June 23, 2013 in Trivia
Philip Vigol and John Mitchell from western Pennsylvania were convicted of treason for tax resistance, specifically for their participation in the Whiskey Rebellion during George Washington’s presidency. In 1791, farmers in western Pennsylvania were forced to pay a new tax when they began using their leftover grain and corn in the form of whiskey as a means of exchange. Treasury Secretary Alexander Hamilton imposed the tax to increase the power of the federal government and to raise funds to assume war debts unpaid by certain states.
Protests in counties in that region responded to tax collection efforts using violence and intimidation against federal officials. Thousands took up arms ready to resist. Most notably, more than 500 armed men attacked Tax Inspector General John Neville’s home. Washington responded by sending both peace commissioners and a militia force to suppress the insurrection.
By the time the federal militia arrive, the armed men had disbanded and there was no direct confrontation. However, the federal court in Philadelphia issued 48 indictments against alleged participants in the tax resistance, including 31 specifically for treason. About 20 were actually arrested.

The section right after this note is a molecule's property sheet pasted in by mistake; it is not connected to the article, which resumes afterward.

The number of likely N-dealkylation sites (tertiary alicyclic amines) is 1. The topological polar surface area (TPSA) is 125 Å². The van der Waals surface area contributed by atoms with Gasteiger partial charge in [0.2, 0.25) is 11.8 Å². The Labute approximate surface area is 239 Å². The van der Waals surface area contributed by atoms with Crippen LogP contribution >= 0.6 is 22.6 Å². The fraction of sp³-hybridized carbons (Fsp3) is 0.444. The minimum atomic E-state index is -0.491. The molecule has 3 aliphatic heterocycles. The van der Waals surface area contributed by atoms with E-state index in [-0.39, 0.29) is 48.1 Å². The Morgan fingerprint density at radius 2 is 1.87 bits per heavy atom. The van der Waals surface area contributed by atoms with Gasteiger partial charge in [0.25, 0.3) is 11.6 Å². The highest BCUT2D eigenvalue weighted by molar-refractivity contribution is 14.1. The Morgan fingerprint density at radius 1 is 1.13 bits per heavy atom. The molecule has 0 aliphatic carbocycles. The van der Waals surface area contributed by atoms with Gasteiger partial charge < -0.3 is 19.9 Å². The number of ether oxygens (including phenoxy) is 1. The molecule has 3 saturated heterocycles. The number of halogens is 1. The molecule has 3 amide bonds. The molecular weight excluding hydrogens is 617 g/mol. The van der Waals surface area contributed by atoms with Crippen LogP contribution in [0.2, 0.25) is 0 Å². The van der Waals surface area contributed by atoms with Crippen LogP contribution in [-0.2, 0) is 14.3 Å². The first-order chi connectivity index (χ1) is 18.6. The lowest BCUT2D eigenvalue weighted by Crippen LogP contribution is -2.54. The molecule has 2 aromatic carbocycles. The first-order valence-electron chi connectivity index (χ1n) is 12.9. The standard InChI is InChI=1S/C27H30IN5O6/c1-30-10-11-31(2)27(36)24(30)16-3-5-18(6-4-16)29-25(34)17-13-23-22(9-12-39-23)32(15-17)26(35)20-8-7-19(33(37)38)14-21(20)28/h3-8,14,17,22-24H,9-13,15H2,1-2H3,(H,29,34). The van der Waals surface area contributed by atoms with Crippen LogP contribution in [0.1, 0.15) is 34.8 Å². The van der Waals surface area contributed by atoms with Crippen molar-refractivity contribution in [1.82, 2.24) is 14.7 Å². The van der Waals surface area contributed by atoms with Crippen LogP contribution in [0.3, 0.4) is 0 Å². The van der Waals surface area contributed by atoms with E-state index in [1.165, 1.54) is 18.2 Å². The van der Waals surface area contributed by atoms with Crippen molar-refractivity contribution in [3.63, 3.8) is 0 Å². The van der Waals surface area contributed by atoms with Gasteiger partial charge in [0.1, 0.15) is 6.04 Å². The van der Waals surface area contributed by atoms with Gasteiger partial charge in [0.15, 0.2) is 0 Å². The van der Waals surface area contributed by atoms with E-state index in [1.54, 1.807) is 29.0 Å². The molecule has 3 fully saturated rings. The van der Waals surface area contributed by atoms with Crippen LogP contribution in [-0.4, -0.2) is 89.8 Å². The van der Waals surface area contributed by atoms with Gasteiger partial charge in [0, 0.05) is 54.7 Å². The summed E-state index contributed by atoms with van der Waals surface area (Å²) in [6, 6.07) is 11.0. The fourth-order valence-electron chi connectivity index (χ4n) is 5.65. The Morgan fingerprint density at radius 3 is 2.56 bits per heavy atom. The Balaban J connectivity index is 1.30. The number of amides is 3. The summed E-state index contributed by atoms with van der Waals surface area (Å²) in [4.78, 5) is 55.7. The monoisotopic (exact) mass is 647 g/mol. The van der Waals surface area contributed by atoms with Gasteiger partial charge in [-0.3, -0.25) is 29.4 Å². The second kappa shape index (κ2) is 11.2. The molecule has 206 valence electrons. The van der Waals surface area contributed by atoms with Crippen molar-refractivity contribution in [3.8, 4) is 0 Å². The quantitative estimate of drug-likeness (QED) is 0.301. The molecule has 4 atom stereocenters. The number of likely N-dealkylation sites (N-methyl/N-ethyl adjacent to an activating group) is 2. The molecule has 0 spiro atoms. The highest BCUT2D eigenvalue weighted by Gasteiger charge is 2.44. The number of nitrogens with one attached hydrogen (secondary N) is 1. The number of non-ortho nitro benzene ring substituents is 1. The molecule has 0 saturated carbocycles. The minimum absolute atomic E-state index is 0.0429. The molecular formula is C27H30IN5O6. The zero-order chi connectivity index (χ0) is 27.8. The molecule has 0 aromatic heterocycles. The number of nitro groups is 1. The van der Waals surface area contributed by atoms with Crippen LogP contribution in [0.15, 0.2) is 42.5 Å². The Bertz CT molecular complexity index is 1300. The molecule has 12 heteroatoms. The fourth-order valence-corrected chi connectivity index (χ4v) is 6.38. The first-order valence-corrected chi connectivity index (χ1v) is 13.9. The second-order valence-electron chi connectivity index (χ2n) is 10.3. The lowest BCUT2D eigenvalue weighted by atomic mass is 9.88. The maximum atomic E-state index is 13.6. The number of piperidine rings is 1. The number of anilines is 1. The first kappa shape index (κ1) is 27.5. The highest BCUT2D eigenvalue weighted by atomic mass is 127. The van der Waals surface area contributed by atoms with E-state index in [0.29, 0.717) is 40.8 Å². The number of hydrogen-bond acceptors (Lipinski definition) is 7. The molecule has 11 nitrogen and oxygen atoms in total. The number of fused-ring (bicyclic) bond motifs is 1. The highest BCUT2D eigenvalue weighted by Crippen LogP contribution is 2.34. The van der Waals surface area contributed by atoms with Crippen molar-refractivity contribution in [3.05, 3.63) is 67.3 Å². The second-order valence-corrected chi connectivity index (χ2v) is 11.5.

Ultimately in 1795 only two individuals, John Mitchell and Philip Vigol, were found guilty on the charge of treason. Both were sentenced to be hanged. Washington pardoned both however based on the fact that neither man had primary responsibility for instigating the resistance. Thus the two also became the first Americans to enjoy a presidential pardon.
In 1801, the whiskey tax was repealed, after Thomas Jefferson assumed the presidency, following John Adams.